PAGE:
Stewarts Corner

Using apostrophes ( ' )

Short forms and pronouns
Short forms like «I'm» and «don't» should only be used in informal, conversational writing and when reporting speech. Although it is correct to use an apostrophe to indicate a missing letter and write: «aren't», can't», «isn't», «it's» etc., short forms are to be avoided in official letters, reports, academic papers or theses and other types of formal English. Here, the expected forms are: «are not», «cannot» (one word), «is not», «it is». Using short forms wrongly not only looks sloppy, it also leads to mistakes like confusing «it's» with the possessive pronoun «its», which both sound the same.

Pronouns like: «yours», «his/hers», «its», «our/ours» and «their/theirs» never take an apostrophe in the genitive. Use the «of-form» instead, as in: «that husband of yours». A few pronouns that take an apostrophe in the genitive combine «some», «any», «every» and «no» with « -body», «-one» and «-other», as in: «Someone's life is at stake». Also, «us» is sometimes contracted with verbs like «let», as in «Let's go».

Dates and abbreviations
A useful rule is to use 's to form genitives (90's and IBM's), and a small «s» to form plurals (90s and PCs). Thus the «1990's problems» mean: «the problems of the 1990s». Similarly, «the PC's future» means the «the future of PCs». Nevertheless, it is recommended to use 's with single letters (such as in a formula) that might be confusing to read. Example: «Dot your i's and cross your t's» (tidy up what you have written).

Apostrophes are used to form the genitive when they refer to people and animals, as well as things people are fond of. Two general rules are:

1. Place 's after singular nouns that end in «s», or after a noun (singular or plural) that does not end in «s». (Examples: «Charles's», «the class's teacher», «dog's dinner», «a child's toys», «the children's toys», «the boat's performance».) An exception is names of people ending in «s» that sometimes only have an apostrophe: «King James' Bible».  2. Place an apostrophe after plural nouns that end in «s». (Examples: «the classes' teacher» and «the dogs' dinner».) These rules make it clear whether a class has one teacher (class's) or shares a teacher (classes'), or whether Fido has to share his dinner with others.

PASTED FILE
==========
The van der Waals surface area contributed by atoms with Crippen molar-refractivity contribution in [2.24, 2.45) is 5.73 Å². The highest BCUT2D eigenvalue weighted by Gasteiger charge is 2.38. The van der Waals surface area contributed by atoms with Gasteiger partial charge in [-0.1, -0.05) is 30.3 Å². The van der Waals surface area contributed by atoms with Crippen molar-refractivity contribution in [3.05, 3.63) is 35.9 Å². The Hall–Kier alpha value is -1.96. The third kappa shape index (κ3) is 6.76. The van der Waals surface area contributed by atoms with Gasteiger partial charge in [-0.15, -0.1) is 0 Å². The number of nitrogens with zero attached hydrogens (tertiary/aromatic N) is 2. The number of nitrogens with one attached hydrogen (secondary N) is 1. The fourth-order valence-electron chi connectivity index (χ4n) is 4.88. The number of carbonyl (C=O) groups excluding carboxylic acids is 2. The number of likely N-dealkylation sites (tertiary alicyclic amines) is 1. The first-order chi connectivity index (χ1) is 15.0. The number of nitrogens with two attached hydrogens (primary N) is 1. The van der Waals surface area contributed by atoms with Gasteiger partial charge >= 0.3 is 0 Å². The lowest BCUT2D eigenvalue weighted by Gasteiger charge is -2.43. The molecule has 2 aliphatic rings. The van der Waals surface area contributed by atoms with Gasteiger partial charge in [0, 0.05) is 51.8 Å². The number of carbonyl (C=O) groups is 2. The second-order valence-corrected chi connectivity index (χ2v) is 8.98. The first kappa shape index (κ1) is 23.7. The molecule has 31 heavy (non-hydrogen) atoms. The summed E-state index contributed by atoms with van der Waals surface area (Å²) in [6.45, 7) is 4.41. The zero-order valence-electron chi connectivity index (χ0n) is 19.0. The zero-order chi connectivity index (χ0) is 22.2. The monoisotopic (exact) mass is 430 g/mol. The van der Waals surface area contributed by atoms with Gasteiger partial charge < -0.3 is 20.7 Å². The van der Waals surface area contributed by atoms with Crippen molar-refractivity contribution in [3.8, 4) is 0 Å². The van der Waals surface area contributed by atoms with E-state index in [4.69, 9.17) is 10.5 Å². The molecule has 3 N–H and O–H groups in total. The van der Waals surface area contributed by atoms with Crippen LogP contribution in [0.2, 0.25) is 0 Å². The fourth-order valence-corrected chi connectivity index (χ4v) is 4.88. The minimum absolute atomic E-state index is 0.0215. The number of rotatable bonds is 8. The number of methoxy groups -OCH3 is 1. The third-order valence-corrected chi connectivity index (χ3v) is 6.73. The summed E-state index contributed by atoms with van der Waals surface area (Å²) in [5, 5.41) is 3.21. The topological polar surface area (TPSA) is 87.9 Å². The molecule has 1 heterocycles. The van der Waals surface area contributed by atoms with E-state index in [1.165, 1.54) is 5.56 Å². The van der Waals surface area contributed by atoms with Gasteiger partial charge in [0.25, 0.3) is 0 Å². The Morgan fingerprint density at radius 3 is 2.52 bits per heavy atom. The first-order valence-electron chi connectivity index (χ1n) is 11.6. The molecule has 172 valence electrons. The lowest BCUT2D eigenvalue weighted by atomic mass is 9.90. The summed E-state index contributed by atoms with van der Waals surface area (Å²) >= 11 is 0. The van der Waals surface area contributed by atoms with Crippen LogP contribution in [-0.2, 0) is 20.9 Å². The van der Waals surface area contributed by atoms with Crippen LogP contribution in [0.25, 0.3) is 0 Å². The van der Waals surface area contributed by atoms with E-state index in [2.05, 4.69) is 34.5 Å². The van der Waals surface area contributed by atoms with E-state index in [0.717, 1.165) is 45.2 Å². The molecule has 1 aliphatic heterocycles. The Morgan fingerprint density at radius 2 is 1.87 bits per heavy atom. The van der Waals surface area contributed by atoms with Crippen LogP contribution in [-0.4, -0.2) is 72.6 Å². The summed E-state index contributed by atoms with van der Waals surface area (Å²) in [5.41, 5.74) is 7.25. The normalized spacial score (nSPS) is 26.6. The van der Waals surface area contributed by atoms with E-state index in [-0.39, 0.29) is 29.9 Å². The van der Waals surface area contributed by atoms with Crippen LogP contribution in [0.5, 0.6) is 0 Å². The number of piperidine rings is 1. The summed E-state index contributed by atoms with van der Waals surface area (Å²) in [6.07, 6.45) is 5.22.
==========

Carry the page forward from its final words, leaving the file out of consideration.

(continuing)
Tricky words

Acoustic, acoustical, acoustics

Acoustic (adj.), (Norw. akustisk, høre-, lyd-) This refers to hearing, sound or the science of sound. In anatomy, we have the «acoustic nerve» (Norw. hørenerve), and in sound, an «acoustic image» (Norw. lydbilde). «Acoustic» is more frequent than «acoustical». Examples: «acoustic feedback» and «acoustic guitar».

Acoustical (adj.), (Norw. akustisk). «Acoustical» is found in terms like: «acoustical measurement» (Norw. akustisk måling) and «acoustical shadow» (Norw. skyggesone). There is very little difference between «acoustic» and «acoustical» but they are rarely interchanged.

Acoustics (noun), (Norw. akustikk). This has two meanings. One is the science of sound, when it always takes a singular verb: «Acoustics is a challenging field». In the second sense, it means the acoustic properties of a room (Norw. romakustikk) or a building. Here, it takes a plural verb: «the acoustics in the Greek amphitheatre are perfect».

Bath, bathtub, bathe
bath, bathtub (noun), (Norw. badekar). There is a transatlantic difference here. In BE, you take a bath, in a bath. In AE, the object you sit in is usually called a bathtub or tub.

to take a bath is also a slang expression meaning suffer a large financial loss, as in: «We took a bath in Hong Kong last year».

bathe verb (Norw. bade). In BE usage, if you «bathe» or «swim» you do so in a pool, river, lake or in the sea. In AE, «bathe» and «swim» are used as in Britain, but «bathe» also means washing yourself in the tub. Thus: «I am going upstairs to bathe» may sound rather unusual in Britain. «Bathe» is also used to wash something carefully in both BE and AE: «bathe a wound» or «bathe your eyes».

Enlightening English

Perhaps the «bath - bathe» problems are the cause of this gem on a Japanese hotel room notice:
«Please to bathe within the tub».

Another intriguing hotel notice, this time from Yugoslavia:
«The flattening of underwear with pleasure is the job of the chambermaid».

Finally, a charming notice outside a Hong Kong clothes shop:
«Ladies can have a fit upstairs».

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